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Icon of the West: Assid Corban


Assid Corban

When 88 year old Assid Khaleel Corban OBE, JP, was asked recently why he had devoted so much of his life to public service, he replied that his grandfather, Assid Abraham Corban, the Lebanese founder of Corban’s Wines, had told
him that if you wished to live in a country you had to be
prepared to put something back.

Assid took that to heart, giving (so far) a cumulative total of 131 years to politics, and another 100 years to orchids and horticulture. He also served a variety of different community organisations for at least another 20 years. That doesn’t include the 30 years he had in the wine industry.

He and Miriam, his wife of 65 years, have been a team in all things. Miriam was Assid’s mayoress for 18 years. As she has said, “In those days you got two for the price of one”.

Assid has served West Auckland local politics for 51 of the last 57 years. First elected as a Henderson Borough Councillor in 1956, he served for three years. He returned in 1965, commencing 48 years of continuous service. He was Henderson Deputy Mayor for three years, Mayor for 15 and for the three years 1989 to 1992, was the first Mayor of Waitakere City. He served as a Waitakere City councillor from ’92 until 2010 and rounded out his council career with three years as deputy chairman of the Henderson Massey Local Board. In addition he continues to serve on the Waitakere Licensing Trust (of which he was a Vice president) having been first elected in 1995.

Nor was he just a local politician. he served the Auckland Regional Authority among other regional bodies and served politics nationally through eight years on the Local Bodies’ Association and other organisations with a national reach. “I am proud that I was able to make a difference will beyond the boundaries of Henderson,” he said recently.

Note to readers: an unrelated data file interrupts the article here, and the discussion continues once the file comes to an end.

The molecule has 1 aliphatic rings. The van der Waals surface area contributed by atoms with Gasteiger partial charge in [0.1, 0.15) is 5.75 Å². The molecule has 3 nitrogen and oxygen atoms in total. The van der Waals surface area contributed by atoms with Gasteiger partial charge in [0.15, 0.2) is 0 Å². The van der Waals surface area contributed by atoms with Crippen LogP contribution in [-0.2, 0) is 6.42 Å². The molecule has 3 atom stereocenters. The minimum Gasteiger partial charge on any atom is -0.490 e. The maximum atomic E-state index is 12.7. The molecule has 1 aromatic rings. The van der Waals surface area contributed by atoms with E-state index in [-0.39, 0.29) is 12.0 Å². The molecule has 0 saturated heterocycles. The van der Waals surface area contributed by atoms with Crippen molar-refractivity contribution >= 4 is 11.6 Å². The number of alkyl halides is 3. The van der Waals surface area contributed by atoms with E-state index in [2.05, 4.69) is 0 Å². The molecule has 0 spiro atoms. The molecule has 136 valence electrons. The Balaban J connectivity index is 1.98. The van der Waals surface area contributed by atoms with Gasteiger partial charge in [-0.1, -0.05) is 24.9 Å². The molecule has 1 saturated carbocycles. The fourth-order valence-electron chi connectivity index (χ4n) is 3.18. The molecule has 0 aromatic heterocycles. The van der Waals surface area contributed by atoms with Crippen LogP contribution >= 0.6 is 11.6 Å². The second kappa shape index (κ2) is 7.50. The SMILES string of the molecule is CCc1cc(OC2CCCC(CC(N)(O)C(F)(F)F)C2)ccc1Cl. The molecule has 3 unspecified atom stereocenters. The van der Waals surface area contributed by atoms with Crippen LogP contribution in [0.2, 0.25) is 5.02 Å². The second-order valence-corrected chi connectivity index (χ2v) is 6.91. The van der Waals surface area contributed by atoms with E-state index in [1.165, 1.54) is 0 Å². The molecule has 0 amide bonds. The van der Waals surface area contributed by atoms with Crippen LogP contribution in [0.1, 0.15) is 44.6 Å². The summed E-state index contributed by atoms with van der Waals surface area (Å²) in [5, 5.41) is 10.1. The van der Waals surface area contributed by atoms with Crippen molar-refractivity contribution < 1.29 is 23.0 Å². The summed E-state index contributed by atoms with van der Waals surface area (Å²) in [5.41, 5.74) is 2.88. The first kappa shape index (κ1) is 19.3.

Without doubt, the biggest achievement of his years in politics is the fact that Henderson, a tiny borough when Assid was first elected, is today classified as one of Auckland’s key regional centres. However, perhaps his most immediately obvious achievement is the West Wave Aquatic Centre, built for the 1990 Commonwealth Games.

In 1988, Assid leapt at the chance to secure a share of the regional fund created for the games and this, added to a local contribution, saw Henderson build what was then possibly the fastest Olympic pool in the world. In tribute, Prime Minister David Lange said at the opening, “these pools shall hereafter be known as the Assid Baths”.

He is proud of securing the land for the Henderson Bowls Centre that, in 1988, hosted the World Bowls Champions and this month hosted The Trusts New Zealand Bowls Open. The development of Auckland’s Regional Parks – including the Manukau Botanic Gardens – during his 17 years on the Auckland Regional Authority, six as chair of the Parks Committee, is another success he is proud of.

He was also, from 1978 to 1987, a Foundation Director and Executive Member of the QEII National Trust.

Alongside his political career, Assid and Miriam have developed a major orchid growing business. Assid has duly given more than 50 years service to the Orchid Society of New Zealand (of which he is a life member) and a similar service to the Auckland Horticultural Council.

He was made an OBE in the Queen’s Birthday Honours in 1988 and is a Fellow of the Royal Institute of Horticulture.

In his spare time (does this man sleep?) he has been very active in preserving Henderson’s history, particularly his family’s and the area’s winemaking heritage for which he has developed a niche museum – and has been a Trustee of the Corban Estate Arts and Cultural Trust since 2001.